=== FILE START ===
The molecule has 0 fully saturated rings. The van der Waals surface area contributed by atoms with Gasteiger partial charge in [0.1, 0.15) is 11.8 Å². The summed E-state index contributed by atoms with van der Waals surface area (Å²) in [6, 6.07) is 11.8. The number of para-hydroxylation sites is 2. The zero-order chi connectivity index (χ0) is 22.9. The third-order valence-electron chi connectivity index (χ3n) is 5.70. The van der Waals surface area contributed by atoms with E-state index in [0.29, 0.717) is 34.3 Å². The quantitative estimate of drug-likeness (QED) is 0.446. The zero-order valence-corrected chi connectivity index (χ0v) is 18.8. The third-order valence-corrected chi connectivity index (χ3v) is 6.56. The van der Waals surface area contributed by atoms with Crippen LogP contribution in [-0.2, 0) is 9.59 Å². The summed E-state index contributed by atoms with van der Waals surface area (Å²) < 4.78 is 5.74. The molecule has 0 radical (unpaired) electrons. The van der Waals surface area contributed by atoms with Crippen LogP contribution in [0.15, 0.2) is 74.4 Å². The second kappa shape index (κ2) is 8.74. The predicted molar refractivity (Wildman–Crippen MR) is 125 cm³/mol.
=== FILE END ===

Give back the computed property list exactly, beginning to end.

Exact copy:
The molecule has 0 fully saturated rings. The van der Waals surface area contributed by atoms with Gasteiger partial charge in [0.1, 0.15) is 11.8 Å². The summed E-state index contributed by atoms with van der Waals surface area (Å²) in [6, 6.07) is 11.8. The number of para-hydroxylation sites is 2. The zero-order chi connectivity index (χ0) is 22.9. The third-order valence-electron chi connectivity index (χ3n) is 5.70. The van der Waals surface area contributed by atoms with E-state index in [0.29, 0.717) is 34.3 Å². The quantitative estimate of drug-likeness (QED) is 0.446. The zero-order valence-corrected chi connectivity index (χ0v) is 18.8. The third-order valence-corrected chi connectivity index (χ3v) is 6.56. The van der Waals surface area contributed by atoms with Crippen LogP contribution in [-0.2, 0) is 9.59 Å². The summed E-state index contributed by atoms with van der Waals surface area (Å²) < 4.78 is 5.74. The molecule has 0 radical (unpaired) electrons. The van der Waals surface area contributed by atoms with Crippen LogP contribution in [0.15, 0.2) is 74.4 Å². The second kappa shape index (κ2) is 8.74. The predicted molar refractivity (Wildman–Crippen MR) is 125 cm³/mol.